At this summer school, appropriately called PreSUSY 2011, we were additionally shown the amount of data that the Large Hadron Collider is expected to collect before the end of this year and at the end of 2012. This is where the game changer appeared. Back in June 2011, CERN announced that it had collected 1 fb-1 (1 inverse femtobarn) worth of data – the equivalent of 70,000 billion proton-proton collisions – a whole six months ahead of schedule. Yes, the Large Hadron Collider generated a year’s worth of data in half a year’s time. What is more impressive is that the ATLAS and CMS experiments may each end up collecting upwards of 5 fb-1 before the end of this year, a benchmark number a large number of people said would be a “highly optimistic goal” for 2012. I cannot emphasize how crazy & surreal it is to be seriously discussing the possibility of having 10 fb-1, or even 15 fb-1, by the end of 2012.

Figure 1: Up-to-date record of the total number of protons collisions delivered to each of the Large Hadron Collider Detector Experiments. (Image: CERN)

What this means is that by the end of this year, not next year, we will definitely know whether or not the higgs boson, as predicted by the Standard Model, exists. It also means that by next year, experimentalists will be able to rule out the most basic versions of Supersymmetry which were already ruled out by previous, high-precision measurements of previously known (electroweak) physics. Were we to find Supersymmetry at the LHC now and not when the LHC is at designed specifications, which are expected to be reached in 2014, then many physicists would be at a loss trying to rectify why one set of measurements rule out SUSY but another set of measurements support its existence.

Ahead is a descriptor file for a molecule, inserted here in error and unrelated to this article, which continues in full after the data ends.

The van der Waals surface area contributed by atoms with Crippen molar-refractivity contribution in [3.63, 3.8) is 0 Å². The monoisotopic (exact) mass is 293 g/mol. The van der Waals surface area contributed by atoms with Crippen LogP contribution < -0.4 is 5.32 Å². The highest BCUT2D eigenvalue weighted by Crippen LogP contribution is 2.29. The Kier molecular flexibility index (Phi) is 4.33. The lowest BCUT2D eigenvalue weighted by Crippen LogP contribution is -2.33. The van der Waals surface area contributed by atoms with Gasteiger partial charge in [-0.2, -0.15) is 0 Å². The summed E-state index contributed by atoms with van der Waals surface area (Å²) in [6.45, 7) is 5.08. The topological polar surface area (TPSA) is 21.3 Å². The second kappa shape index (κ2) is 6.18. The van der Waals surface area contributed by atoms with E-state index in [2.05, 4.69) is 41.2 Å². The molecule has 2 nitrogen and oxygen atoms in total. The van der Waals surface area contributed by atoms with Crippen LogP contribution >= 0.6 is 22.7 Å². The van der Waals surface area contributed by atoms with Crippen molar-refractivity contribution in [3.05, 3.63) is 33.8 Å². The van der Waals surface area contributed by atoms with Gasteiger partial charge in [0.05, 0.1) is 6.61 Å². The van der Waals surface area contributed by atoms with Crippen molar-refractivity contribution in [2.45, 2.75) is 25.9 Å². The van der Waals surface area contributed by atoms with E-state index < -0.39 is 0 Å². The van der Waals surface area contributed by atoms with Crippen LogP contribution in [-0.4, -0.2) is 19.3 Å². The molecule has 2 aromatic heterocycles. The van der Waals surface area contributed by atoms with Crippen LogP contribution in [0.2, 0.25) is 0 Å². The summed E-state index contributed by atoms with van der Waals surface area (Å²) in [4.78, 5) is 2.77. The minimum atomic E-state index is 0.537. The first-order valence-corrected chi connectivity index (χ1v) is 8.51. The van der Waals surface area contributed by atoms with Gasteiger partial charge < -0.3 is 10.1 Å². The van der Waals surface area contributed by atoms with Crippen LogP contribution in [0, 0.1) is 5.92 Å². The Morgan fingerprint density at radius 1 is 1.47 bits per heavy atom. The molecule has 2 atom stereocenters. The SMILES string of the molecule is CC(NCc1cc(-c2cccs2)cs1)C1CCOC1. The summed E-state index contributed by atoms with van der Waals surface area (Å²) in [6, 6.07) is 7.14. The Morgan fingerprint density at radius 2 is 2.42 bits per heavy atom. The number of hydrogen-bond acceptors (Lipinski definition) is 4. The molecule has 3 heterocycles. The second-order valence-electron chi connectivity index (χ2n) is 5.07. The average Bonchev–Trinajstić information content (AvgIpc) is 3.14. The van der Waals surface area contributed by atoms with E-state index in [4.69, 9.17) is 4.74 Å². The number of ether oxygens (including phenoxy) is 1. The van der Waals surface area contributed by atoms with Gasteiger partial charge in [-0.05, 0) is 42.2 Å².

What we can expect this week, aside from the usual higgs boson and SUSY exclusion plots, are a set of updated predictions as to where we expect to be this time next year. Now that the LHC has given us more data than we had anticipated we can truly explore the unknown, so trust me when I say that the death of SUSY has been greatly exaggerated.

More on Higgs Boson Exclusion (Added 01 Sept 2011)

This morning a new BBC article came out on the possibility of the higgs being found by Christmas. So why not add some plots, shown at August’s Lepton-Photon 2011 Conference, that show this? These plots were taken from Vivek Sharma’s Higgs Searches at CMS talk.

If there is no Standard Model higgs boson, then the Compact Muon Solenoid Detector, one of the two general purpose LHC detectors, should be able to exclude the boson, singlehandedly, with a 95% Confidence Level. ATLAS, the second of the two general purpose detectors, is similarly capable of such an exclusion.

Figure A: The CMS Collaboration projected sensitivity to excluding the higgs boson with 5 fb-1 at √s = 7 TeV; the black line gives combined (total) sensitivity.

Things get less clear if there is a higgs boson because physical & statistical fluctuations adds to our uncertainty. If CMS does collect 5 fb-1 before the winter shutdown, then it is capable of claiming at least a 3σ (three-sigma) discovery for a higgs boson with a mass anywhere between mH≈ 120 GeV/c2 and mH ≈ 550 GeV/c2 . For a number of (statistical/systematic) reasons, the range might shrink or expand with 5 fb-1 worth of data but only by a few GeV/c2. In statistics, “σ” (sigma) is the Greek letter that represents a standard deviation; a “3σ result” implies that there is only a 0.3% chance of being a fluke. The threshold for discovery is set at 5σ, or a 0.000 06% of being a random fluke.